“Today's 5–4 U.S. Supreme Court decision in support of the Affordable Care Act is a victory for the health, independence and inclusion of people with disabilities. The Affordable Care Act brings us closer to a country in which all people can access quality and affordable health care. Today's ruling reinforces a critical tool which, among other things, supports the right of people with disabilities to access health care without fear of denial or limits based on disability, and expands programs that enable people with disabilities to live independently outside of institutions and in communities of their choice.”
Just over two years ago, people with disabilities around the country celebrated the passage of the Affordable Care Act. The law provided a powerful new resource to access quality health care, increase their independence, and challenge discrimination based upon disability. Since President Obama signed the Affordable Care Act into law on March 23, 2010, millions of people with disabilities have benefited through being able to access coverage that could have previously been denied, expand coverage that was previously limited, and pursue more options to receive services in their own homes rather than nursing homes and institutions.
Historically, people with disabilities have faced multiple barriers to quality health care, including: insurance companies that denied health coverage based upon an individual's disability diagnosis; dollar limits placed on benefits; inaccessible health care equipment; and long–term care options limited to nursing homes and institutions. These and other barriers have had a devastating impact on the disability community, resulting in individuals who either receive inadequate care, are forced to receive services in segregated institutions, or who don't receive any coverage whatsoever.
The Affordable Care Act addresses each of these barriers. As a result of the law, more than 17 million children with pre–existing conditions no longer face the risk of being without insurance coverage. In 2014, that protection will extend to anyone of any age with a pre–existing condition. The law protects people with disabilities from dollar limits on health benefits, ensuring that people with disabilities will continue to receive the coverage they need. The law improves physical access to medical equipment and services, ensuring that inaccessibility won't get in the way of an individual's health care needs.
In addition, the law furthers the promise of the Americans with Disabilities Act and the 1999 U.S. Supreme Court Olmstead decision, both of which give people with disabilities the right to receive long term care supports in the most integrated setting. The Affordable Care Act supports programs that promote people with disabilities living in their own homes and communities, rather than institutions and nursing homes. The law extends and enhances the Federal Money Follows the Person Program, which in the past five years has helped 20,000 people move out of institutions and into less costly, more independent, community–based settings. The law also creates the Community First Choice Option, which offers the incentive of a six percent increase in Federal Medicaid matching rate for states that provide community services as an alternative to institutional services for people with disabilities enrolled in Medicaid.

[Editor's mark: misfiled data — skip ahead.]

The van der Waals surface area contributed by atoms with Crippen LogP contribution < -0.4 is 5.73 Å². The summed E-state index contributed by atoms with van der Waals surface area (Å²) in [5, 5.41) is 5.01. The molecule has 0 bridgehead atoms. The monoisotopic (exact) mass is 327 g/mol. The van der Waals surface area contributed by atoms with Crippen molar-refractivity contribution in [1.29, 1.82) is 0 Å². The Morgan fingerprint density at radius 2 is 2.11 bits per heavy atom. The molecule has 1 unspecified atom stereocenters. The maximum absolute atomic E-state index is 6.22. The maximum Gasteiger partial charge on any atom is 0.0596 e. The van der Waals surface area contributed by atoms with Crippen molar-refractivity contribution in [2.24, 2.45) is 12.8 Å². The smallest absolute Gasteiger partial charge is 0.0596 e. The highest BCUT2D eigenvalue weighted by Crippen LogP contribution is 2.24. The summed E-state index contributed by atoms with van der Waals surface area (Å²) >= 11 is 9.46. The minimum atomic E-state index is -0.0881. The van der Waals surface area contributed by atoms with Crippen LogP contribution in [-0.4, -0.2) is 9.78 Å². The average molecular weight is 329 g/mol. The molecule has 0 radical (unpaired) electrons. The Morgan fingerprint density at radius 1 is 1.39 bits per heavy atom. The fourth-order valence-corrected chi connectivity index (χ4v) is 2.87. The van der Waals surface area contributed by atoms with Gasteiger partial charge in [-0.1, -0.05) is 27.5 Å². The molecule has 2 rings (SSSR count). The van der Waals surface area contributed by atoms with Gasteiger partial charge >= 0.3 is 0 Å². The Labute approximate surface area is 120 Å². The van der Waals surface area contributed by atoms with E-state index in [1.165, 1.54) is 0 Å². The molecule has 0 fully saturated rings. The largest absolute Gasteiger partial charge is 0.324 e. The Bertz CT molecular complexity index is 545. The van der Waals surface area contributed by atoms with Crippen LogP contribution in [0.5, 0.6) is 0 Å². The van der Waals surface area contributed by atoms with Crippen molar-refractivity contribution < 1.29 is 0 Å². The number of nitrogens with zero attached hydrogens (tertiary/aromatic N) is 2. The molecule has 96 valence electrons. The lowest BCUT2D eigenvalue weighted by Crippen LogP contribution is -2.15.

All told, the Affordable Care Act supports improved health outcomes and the integration and independence of millions of people with disabilities around the country. Speaking again about the importance of the law, Amber Smock, Access Living's Director of Advocacy, said,
“The Affordable Care Act is the first national initiative that makes it illegal to deny coverage based upon an individual's status as a person with a disability – as many insurers currently do – and ensures that, regardless of the type or severity of disability, people can have much greater access to quality health care services that will enable them to live healthy and independent lives in communities of their choice. Now that the decision has been upheld, we call on Governor Quinn to sign an executive order establishing an Illinois Insurance Exchange.”
Under the Affordable Care Act, every state must create an exchange. The exchange will offer a resource for Illinois citizens to effectively navigate the insurance market.
Established in 1980, Access Living is a non–profit, Chicago–based disability rights and service organization that provides individualized, peer–based services for people with disabilities. With a strong influence in public policy and social reform, Access Living is challenging stereotypes, protecting civil rights and breaking institutional and community barriers.
For more information contact Gary Arnold at Access Living 312–640–2199 (voice), 773–425–2536 (mobile), email@example.com